On June 9, 2014, the Supreme Court issued a decision in Executive Benefits Insurance Agency v. Arkison, a case that tested the extent of the jurisdiction of bankruptcy court judges to decide fraudulent transfer and certain other claims against non-debtors. Ropes & Gray LLP represented the petitioner in obtaining certiorari and in the Supreme Court proceedings.
Executive Benefits resolved a question left open by the Supreme Court’s 2011 Stern v. Marshall decision, which held that Congress violated Article III of the Constitution when it assigned bankruptcy judges, who are not Presidentially appointed and lack life tenure, authority to enter final judgment in certain “core claims” against non-debtors. In Executive Benefits, the Court held that when bankruptcy courts address fraudulent transfer or other “Stern-governed core claims” for which they cannot enter final judgment under Stern v. Marshall, the bankruptcy court may instead treat the claims as statutory “non-core” claims and hear pretrial motions and issue proposed findings of fact and conclusions of law. The Executive Benefits opinion instructs district courts to review these proposed findings and conclusions in Stern-governed claims “de novo” before entering final judgment. Significantly, the Court’s emphasis on the district court’s de novo review raises questions about how district courts should proceed when they address bankruptcy court orders, or aspects of those orders, that would typically be reviewed more deferentially on appeal.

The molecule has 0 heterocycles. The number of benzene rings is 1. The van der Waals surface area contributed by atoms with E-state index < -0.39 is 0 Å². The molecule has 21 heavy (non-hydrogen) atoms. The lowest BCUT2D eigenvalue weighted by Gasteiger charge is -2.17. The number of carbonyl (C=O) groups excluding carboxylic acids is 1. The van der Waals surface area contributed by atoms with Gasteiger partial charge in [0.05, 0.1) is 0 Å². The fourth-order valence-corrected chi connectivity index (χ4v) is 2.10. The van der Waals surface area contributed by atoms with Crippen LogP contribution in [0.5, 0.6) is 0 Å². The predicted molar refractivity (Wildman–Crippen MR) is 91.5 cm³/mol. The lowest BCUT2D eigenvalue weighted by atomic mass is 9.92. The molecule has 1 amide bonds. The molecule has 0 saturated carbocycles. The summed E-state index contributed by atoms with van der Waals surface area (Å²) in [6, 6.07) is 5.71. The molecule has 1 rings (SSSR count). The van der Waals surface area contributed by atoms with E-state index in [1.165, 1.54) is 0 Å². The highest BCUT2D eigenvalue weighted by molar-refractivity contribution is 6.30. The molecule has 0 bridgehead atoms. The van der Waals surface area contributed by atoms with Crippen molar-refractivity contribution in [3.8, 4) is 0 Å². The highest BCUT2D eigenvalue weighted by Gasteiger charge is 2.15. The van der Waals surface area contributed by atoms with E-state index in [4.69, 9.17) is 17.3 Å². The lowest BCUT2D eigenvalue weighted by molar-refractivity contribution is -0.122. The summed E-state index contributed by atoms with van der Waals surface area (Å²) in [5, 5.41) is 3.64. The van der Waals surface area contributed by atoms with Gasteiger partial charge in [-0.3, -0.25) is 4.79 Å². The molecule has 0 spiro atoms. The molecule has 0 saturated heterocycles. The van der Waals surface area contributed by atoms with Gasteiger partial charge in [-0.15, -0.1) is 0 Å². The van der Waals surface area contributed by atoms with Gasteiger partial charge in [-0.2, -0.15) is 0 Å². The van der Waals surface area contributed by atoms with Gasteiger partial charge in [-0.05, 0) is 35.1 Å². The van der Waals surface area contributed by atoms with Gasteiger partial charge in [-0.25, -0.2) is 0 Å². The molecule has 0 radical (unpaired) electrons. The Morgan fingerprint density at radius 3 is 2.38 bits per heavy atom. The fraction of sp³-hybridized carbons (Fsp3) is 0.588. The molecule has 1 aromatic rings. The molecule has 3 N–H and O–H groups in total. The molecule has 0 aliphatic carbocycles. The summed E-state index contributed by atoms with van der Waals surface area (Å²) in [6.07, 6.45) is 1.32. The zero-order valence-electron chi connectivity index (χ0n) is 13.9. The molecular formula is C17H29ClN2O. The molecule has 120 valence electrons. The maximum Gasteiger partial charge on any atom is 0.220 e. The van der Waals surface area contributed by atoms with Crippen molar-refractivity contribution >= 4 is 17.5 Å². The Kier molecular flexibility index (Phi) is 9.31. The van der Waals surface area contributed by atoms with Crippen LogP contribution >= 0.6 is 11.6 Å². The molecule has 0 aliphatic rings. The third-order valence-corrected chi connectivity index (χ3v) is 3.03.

The Supreme Court sidestepped constitutional questions presented in the Executive Benefits case about whether and when bankruptcy judges may enter final judgment based on consent of the parties, where jurisdiction would otherwise be lacking under Article III in light of Stern. Instead, the Court held that the appellant’s constitutional Article III rights were satisfied when a district court entered judgment upholding a bankruptcy court’s legal conclusions following de novo review. In basing its ruling on the district court’s constitutional authority to enter final judgment, the Supreme Court expressly reserved for another day questions concerning whether and what manner of party consent might confer constitutional authority for bankruptcy courts to enter enforceable final judgments.
Going forward, the Executive Benefits decision will allow bankruptcy courts to continue the practice of hearing summary judgment or other dispositive pre-trial motions on Stern-governed claims and proposing conclusions of law for district court consideration.
At the same time, the opinion applies only to judgments reviewed by the district court de novo. This appears to open the door to constitutional challenges where a bankruptcy court conducts a trial. The Executive Benefits decision thus gives parties sued for commercial contract or fraudulent transfer claims by bankruptcy estates in bankruptcy court—a common occurrence—additional ability to demand withdrawal of trials on those claims to district court.
The Supreme Court’s express reservation of the constitutional question may mean that the issue will come before the Court again soon, perhaps in a case in which the factual findings of a bankruptcy judge, or of a magistrate judge, were given deference under a “clearly erroneous” standard of review.